Robin_Morris1Here in the engineering group at Baynote we had a big milestone at the end of 2012.  We successfully completed a major step of the platform updates we are putting together.  But more of that another time.  Here I want to look back at the last two months of last year, in terms the data we collect on e-commerce shoppers, and how we can interpret that data to give insights about shoppers’ behavior.

We collect all sorts of data from users’ interactions with our customers’ websites, but the basic data is views, clicks and purchases.  From this basic data we can derive other metrics.  The ones we’ll focus on here are sessions, conversion rate and average order value (AOV), from data collected from a large e-commerce retailer.

The first graph is the number of user sessions for each day in November and December.  The clear features are the twin peaks, on Friday 23rd November and Monday 26th November – Black Friday and Cyber Monday – when the number of sessions was 2-3 times higher than the average for the rest of the year.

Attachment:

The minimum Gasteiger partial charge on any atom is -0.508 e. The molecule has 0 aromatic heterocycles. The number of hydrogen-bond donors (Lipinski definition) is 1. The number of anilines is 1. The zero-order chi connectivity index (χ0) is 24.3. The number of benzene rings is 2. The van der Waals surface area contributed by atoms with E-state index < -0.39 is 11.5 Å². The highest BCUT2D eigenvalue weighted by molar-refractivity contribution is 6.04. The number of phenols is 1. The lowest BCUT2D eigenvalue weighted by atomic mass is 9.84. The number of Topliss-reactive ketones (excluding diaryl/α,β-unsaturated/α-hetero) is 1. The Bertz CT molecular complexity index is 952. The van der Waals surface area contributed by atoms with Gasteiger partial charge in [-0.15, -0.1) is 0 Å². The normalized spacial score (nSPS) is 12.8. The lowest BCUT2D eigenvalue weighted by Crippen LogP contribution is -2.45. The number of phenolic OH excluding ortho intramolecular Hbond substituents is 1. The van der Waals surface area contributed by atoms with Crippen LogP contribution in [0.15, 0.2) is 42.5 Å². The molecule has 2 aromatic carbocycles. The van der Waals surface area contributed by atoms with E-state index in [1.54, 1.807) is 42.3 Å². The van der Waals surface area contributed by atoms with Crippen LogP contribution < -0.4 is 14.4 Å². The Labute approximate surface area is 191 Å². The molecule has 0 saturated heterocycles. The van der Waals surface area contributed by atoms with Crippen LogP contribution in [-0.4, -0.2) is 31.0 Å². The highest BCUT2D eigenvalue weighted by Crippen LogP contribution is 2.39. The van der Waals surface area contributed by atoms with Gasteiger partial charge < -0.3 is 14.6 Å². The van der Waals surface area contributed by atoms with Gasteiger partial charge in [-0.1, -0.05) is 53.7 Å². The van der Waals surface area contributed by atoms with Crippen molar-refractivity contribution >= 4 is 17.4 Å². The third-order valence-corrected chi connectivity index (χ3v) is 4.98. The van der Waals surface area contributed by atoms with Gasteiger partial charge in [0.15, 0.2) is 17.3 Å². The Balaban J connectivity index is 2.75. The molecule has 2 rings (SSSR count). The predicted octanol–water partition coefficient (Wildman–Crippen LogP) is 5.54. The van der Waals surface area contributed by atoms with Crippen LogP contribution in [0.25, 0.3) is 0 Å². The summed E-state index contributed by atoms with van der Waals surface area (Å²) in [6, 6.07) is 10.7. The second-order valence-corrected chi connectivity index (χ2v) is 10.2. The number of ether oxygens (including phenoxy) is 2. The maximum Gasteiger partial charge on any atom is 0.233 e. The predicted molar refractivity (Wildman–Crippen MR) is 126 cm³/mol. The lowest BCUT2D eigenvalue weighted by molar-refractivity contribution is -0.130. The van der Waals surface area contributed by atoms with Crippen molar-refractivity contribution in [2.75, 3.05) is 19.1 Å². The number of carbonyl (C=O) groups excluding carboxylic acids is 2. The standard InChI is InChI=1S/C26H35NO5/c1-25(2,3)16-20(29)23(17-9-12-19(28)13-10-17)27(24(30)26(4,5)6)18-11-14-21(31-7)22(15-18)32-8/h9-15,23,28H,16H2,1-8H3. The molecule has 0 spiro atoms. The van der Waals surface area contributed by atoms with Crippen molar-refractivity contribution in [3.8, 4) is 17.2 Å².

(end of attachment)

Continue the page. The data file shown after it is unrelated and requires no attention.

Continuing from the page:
graph-AOV-wordfromengineers

Looking at the second graph, however, it becomes clear that on Friday 23rd, users were browsing – the conversion rate shows only a small increase over the long term average – but on Cyber Monday, they buy – the conversion rate was 3-4 times higher than usual.  What’s also interesting is that after Cyber Monday, the conversion rate starts to increase gradually – Christmas shopping starts straight away, and peaks between December 13th and 18th – in time for gifts to be shipped to arrive for Christmas.

But what’s more interesting is the difference in what people are buying – looking at the graph of Average Order Value, we see that around Thanksgiving, AOV is the same as the long term average – people were buying the same types of items as they were the rest of the year.  But in the peak Christmas shopping season, the AOV is strongly lower – around 70% of the long-term average.

Thanksgiving and Christmas are different.  At Thanksgiving people buy for themselves, and spend what they usually spend.  For Christmas, they buy for others, and spend less than they would on themselves.  Peace and Goodwill to all!